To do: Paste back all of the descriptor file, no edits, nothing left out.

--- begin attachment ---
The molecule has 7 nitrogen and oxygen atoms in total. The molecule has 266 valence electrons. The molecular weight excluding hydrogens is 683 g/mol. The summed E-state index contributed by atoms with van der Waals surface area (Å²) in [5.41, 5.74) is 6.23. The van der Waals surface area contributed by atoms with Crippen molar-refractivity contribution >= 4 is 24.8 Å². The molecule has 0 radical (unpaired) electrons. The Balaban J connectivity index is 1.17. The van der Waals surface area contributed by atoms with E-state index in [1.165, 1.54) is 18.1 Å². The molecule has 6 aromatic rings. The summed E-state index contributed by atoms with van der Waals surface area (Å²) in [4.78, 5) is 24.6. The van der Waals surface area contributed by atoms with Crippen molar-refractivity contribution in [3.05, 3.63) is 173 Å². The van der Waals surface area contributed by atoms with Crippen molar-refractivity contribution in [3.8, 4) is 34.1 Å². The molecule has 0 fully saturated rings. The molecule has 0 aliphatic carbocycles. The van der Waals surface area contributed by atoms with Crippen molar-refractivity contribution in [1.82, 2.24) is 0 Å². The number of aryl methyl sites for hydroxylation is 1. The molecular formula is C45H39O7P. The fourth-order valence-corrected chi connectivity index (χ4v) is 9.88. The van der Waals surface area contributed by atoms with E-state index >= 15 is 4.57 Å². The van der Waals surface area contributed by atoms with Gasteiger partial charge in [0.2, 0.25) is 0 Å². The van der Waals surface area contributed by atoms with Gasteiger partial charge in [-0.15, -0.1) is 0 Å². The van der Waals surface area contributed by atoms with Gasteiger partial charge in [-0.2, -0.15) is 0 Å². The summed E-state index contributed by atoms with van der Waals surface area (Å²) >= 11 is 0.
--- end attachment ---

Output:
The molecule has 7 nitrogen and oxygen atoms in total. The molecule has 266 valence electrons. The molecular weight excluding hydrogens is 683 g/mol. The summed E-state index contributed by atoms with van der Waals surface area (Å²) in [5.41, 5.74) is 6.23. The van der Waals surface area contributed by atoms with Crippen molar-refractivity contribution >= 4 is 24.8 Å². The molecule has 0 radical (unpaired) electrons. The Balaban J connectivity index is 1.17. The van der Waals surface area contributed by atoms with E-state index in [1.165, 1.54) is 18.1 Å². The molecule has 6 aromatic rings. The summed E-state index contributed by atoms with van der Waals surface area (Å²) in [4.78, 5) is 24.6. The van der Waals surface area contributed by atoms with Crippen molar-refractivity contribution in [3.05, 3.63) is 173 Å². The van der Waals surface area contributed by atoms with Crippen molar-refractivity contribution in [3.8, 4) is 34.1 Å². The molecule has 0 fully saturated rings. The molecule has 0 aliphatic carbocycles. The van der Waals surface area contributed by atoms with Crippen molar-refractivity contribution in [1.82, 2.24) is 0 Å². The number of aryl methyl sites for hydroxylation is 1. The molecular formula is C45H39O7P. The fourth-order valence-corrected chi connectivity index (χ4v) is 9.88. The van der Waals surface area contributed by atoms with E-state index >= 15 is 4.57 Å². The van der Waals surface area contributed by atoms with Gasteiger partial charge in [0.2, 0.25) is 0 Å². The van der Waals surface area contributed by atoms with Gasteiger partial charge in [-0.15, -0.1) is 0 Å². The van der Waals surface area contributed by atoms with Gasteiger partial charge in [-0.2, -0.15) is 0 Å². The summed E-state index contributed by atoms with van der Waals surface area (Å²) >= 11 is 0.